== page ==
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Parallels
10:58 am
Fri October 18, 2013

Egypt's Crackdown On Islamists Spreads To Mosques, Charities

A physician collects medical equipment and medicines from the remains of the partially destroyed Rabaa al-Adawiya mosque compound hospital in Cairo on Aug. 15.
Khaled Desouki AFP/Getty Images

Originally published on Fri October 18, 2013 8:09 pm

Mohammed is a teacher, and for the past 17 years, he has also worked with an Islamic charity in Cairo. But a little more than two weeks ago that charity was shut down.

Security forces raided its office, took everything and began searching for the head of the board of directors because he's connected to the Muslim Brotherhood — the Islamist group of ousted President Mohammed Morsi.

Mohammed, who asked that only his first name be used, fled.

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The Two-Way
10:40 am
Fri October 18, 2013

Former House Speaker Tom Foley Dies At 84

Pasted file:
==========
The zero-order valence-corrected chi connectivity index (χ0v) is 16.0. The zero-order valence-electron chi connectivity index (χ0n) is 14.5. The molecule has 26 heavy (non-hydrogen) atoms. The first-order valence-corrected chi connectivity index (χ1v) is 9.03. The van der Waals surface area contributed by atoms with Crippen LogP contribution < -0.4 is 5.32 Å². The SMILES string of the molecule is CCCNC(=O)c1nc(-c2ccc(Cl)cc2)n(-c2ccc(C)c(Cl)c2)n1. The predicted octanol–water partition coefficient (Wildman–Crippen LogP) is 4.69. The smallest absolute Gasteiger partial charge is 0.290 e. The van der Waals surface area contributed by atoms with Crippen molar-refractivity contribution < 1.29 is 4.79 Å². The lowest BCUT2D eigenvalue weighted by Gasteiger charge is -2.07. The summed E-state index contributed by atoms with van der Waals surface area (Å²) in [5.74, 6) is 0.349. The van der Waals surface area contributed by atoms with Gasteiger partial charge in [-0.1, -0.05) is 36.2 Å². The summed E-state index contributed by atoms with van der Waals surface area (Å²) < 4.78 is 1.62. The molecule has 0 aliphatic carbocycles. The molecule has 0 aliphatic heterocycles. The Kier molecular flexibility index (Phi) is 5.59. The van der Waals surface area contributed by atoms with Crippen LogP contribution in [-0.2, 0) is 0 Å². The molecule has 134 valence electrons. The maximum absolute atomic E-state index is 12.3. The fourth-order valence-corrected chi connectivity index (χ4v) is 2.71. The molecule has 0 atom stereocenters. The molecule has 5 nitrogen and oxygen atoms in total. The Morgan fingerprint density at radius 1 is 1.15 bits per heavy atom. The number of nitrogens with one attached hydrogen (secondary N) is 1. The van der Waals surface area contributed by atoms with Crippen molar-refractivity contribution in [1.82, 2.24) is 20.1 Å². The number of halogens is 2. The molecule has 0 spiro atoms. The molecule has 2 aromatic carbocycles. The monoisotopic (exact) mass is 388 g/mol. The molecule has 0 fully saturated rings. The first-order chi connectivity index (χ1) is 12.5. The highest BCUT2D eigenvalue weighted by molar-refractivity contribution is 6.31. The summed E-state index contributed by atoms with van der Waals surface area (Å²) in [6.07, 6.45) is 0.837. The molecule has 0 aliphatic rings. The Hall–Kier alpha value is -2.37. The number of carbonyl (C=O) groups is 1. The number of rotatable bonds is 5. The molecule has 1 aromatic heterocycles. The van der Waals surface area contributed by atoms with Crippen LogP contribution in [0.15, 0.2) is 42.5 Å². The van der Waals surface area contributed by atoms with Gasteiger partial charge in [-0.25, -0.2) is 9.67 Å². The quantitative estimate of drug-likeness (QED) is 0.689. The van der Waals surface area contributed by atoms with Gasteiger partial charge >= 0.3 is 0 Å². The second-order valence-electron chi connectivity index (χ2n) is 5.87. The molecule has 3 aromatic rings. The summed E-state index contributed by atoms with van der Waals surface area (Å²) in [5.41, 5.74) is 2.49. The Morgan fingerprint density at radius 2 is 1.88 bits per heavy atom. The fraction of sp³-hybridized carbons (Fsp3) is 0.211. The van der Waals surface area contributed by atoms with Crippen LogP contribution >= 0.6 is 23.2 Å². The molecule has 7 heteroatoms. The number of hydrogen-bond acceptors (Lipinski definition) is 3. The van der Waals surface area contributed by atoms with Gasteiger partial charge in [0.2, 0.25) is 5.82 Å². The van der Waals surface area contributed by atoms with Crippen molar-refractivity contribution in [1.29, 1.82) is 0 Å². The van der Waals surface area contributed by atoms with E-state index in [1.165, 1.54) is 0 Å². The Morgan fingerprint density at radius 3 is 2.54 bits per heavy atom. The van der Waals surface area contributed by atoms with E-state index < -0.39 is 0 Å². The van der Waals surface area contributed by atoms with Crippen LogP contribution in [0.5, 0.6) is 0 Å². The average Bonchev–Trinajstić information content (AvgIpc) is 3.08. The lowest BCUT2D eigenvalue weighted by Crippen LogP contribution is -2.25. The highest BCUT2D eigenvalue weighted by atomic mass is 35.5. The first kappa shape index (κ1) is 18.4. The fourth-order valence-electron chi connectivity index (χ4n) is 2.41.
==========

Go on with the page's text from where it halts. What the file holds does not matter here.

House Speaker Tom Foley (back, right) and Vice President Al Gore applaud during President Bill Clinton's State of the Union address on Jan. 24, 1994.
Ron Edmonds AP

Originally published on Fri October 18, 2013 11:20 am

Former House Speaker Tom Foley, who led the chamber from 1989 to 1995, has died, according to his family. He was 84.

The Associated Press says Foley's wife, Heather, confirmed that the Washington state Democrat died at his Washington, D.C., home.

He had reportedly been in ill health in recent months.

The AP says:

"Foley became the first speaker since the Civil War to fail to win re-election in his home district.

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Movie Reviews
10:40 am
Fri October 18, 2013

For A Free Spirit, A Grim '12 Years' In Chains

Chiwetel Ejiofor (left) plays Solomon Northup, a New York freeman kidnapped into slavery in 1841 and eventually resold to plantation owner Edwin Epps (Michael Fassbender).